The cake is ready to serve as soon as it is assembled, but I think it’s best to let it sit and set for a couple of hours in a cool room – not the refrigerator. Whether you wait or slice and enjoy it immediately, the cake should be served at room temperature; it loses all its subtlety when it’s cold. Depending on your audience you can serve the cake with just about anything from milk to sweet or bubbly wine.


The cake is best the day it is made, but you can refrigerate it, well covered, for up to two days. Bring it to room temperature before serving. If you want to freeze the cake, slide it into the freezer to set, then wrap it really well – it will keep for up to 2 months in the freezer; defrost it, still wrapped overnight in the refrigerator.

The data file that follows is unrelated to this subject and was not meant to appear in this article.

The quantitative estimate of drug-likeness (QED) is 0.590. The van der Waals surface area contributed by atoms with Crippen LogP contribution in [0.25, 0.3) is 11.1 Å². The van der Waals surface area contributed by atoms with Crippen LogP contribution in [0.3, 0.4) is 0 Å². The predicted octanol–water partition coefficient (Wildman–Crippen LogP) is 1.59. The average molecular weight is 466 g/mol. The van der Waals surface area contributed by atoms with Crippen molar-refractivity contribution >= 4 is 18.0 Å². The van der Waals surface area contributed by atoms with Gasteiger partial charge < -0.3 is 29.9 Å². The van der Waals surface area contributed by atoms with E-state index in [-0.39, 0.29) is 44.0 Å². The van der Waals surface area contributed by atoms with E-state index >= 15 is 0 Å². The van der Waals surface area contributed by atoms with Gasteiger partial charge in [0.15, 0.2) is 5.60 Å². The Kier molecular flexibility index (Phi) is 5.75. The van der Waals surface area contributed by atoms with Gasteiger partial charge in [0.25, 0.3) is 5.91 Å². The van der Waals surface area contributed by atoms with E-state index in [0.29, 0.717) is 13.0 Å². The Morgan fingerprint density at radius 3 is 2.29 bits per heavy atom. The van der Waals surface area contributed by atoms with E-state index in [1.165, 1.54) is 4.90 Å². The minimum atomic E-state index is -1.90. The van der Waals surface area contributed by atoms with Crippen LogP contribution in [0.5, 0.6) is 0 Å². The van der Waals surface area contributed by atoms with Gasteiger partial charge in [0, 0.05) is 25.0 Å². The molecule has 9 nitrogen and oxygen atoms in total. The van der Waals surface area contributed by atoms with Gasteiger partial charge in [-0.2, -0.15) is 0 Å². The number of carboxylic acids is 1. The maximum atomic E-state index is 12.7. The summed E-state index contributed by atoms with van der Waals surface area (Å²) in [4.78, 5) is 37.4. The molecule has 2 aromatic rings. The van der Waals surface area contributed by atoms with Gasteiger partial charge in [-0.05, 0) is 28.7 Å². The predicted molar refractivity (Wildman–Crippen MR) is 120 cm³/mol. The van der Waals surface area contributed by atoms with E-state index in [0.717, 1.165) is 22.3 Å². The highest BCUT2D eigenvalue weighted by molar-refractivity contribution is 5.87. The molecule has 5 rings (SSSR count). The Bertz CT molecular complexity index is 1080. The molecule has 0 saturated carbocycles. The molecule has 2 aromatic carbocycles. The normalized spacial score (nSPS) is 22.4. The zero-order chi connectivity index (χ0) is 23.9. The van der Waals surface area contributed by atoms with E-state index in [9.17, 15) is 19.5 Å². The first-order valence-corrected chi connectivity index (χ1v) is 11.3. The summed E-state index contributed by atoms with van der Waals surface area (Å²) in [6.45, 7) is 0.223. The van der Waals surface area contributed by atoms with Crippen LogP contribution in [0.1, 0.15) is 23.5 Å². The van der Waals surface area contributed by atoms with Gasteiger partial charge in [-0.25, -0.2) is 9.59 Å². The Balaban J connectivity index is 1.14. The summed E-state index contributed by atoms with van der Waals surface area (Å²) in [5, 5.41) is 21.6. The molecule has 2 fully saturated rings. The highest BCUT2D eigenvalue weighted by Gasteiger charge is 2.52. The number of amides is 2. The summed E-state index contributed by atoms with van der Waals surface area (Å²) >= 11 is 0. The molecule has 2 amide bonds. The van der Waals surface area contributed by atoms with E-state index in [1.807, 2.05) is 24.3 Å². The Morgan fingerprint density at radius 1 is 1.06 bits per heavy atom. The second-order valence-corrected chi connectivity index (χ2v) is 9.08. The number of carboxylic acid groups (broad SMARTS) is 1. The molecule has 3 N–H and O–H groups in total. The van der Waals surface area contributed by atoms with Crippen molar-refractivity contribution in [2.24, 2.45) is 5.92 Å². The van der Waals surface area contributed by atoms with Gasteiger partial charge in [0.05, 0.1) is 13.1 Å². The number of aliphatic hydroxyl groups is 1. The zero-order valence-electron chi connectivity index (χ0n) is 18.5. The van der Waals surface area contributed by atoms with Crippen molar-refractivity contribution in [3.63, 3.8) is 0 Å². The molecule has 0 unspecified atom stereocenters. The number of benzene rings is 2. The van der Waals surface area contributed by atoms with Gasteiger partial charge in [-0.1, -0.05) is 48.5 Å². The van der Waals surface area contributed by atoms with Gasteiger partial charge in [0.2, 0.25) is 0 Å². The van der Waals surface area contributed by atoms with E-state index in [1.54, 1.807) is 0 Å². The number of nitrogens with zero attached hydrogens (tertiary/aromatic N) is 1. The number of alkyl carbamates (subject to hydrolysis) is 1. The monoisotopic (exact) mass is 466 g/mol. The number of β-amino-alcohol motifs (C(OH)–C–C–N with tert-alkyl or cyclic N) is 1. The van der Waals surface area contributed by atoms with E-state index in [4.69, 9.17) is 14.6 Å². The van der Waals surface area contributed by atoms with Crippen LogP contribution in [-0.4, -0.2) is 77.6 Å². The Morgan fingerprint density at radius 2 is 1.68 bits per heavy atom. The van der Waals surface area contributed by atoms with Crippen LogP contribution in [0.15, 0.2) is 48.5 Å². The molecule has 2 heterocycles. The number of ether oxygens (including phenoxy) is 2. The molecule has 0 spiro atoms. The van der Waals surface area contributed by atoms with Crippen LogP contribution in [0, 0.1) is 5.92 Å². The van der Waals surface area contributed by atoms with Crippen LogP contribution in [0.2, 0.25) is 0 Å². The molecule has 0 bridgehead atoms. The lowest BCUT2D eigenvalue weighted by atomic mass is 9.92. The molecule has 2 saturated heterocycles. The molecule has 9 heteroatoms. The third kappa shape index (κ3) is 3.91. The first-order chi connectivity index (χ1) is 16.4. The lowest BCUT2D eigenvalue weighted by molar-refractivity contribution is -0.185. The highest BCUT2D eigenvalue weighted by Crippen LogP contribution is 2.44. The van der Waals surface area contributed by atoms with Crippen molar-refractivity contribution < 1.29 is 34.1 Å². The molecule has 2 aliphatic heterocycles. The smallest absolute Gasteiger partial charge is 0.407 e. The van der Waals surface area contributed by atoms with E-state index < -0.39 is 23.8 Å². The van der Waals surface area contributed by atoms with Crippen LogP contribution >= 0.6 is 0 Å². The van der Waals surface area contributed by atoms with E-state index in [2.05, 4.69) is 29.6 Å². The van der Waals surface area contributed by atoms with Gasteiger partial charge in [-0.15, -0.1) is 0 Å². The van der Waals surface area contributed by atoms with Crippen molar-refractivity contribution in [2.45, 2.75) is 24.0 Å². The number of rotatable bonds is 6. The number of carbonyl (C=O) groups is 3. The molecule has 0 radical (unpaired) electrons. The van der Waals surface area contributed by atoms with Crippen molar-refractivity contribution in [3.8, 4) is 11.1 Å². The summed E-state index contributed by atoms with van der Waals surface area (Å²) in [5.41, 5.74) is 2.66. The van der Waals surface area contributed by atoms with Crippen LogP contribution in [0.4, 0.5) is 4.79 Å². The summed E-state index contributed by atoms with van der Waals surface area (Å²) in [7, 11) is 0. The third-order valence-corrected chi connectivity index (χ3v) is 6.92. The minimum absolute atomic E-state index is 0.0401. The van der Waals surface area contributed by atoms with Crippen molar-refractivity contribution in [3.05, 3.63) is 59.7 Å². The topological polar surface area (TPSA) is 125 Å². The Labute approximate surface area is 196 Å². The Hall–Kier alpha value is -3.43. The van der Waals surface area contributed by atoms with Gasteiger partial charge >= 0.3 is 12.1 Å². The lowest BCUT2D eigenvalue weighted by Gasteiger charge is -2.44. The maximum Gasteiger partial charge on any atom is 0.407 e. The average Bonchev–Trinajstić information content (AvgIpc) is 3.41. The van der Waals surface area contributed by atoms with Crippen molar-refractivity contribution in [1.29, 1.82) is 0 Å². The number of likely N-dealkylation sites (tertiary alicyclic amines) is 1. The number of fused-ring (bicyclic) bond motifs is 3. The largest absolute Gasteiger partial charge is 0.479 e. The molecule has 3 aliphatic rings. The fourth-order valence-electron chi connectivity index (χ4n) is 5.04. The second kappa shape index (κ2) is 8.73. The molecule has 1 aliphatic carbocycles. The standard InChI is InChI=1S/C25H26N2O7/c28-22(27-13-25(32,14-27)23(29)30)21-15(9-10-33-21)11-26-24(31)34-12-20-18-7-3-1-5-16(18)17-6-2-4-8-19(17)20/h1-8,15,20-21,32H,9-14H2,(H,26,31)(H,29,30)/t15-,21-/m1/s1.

Playing Around

Since lemon is such a friendly flavour, feel free to make changes in the preserves: other red preserves – cherry or strawberry – look especially nice, but you can even use plum or blueberry jam. Fresh Berry Cake. If you will be serving the cake the day it is made, cover each layer of buttercream with fresh berries – use whole raspberries, sliced or halved strawberries or whole blackberries, and match the preserves to the fruit. You can replace the coconut on top of the cake with a crown of berries, or use both coconut and berries. You can also replace the buttercream between the layers with fairly firmly whipped sweetened cream and then either frost the cake with buttercream (the contrast between the lighter whipped cream and the firmer buttercream is nice) or finish it with more whipped cream. If you use whipped cream, you’ll have to store the cake the in the refrigerator – let it sit for about 20 minutes at room temperature before serving.


  1. Your cake looks absolutely delicious! Sometimes when I don’t have buttermilk, I use whole milk and add 1 tablespoon of vinegar and let it stand awhile.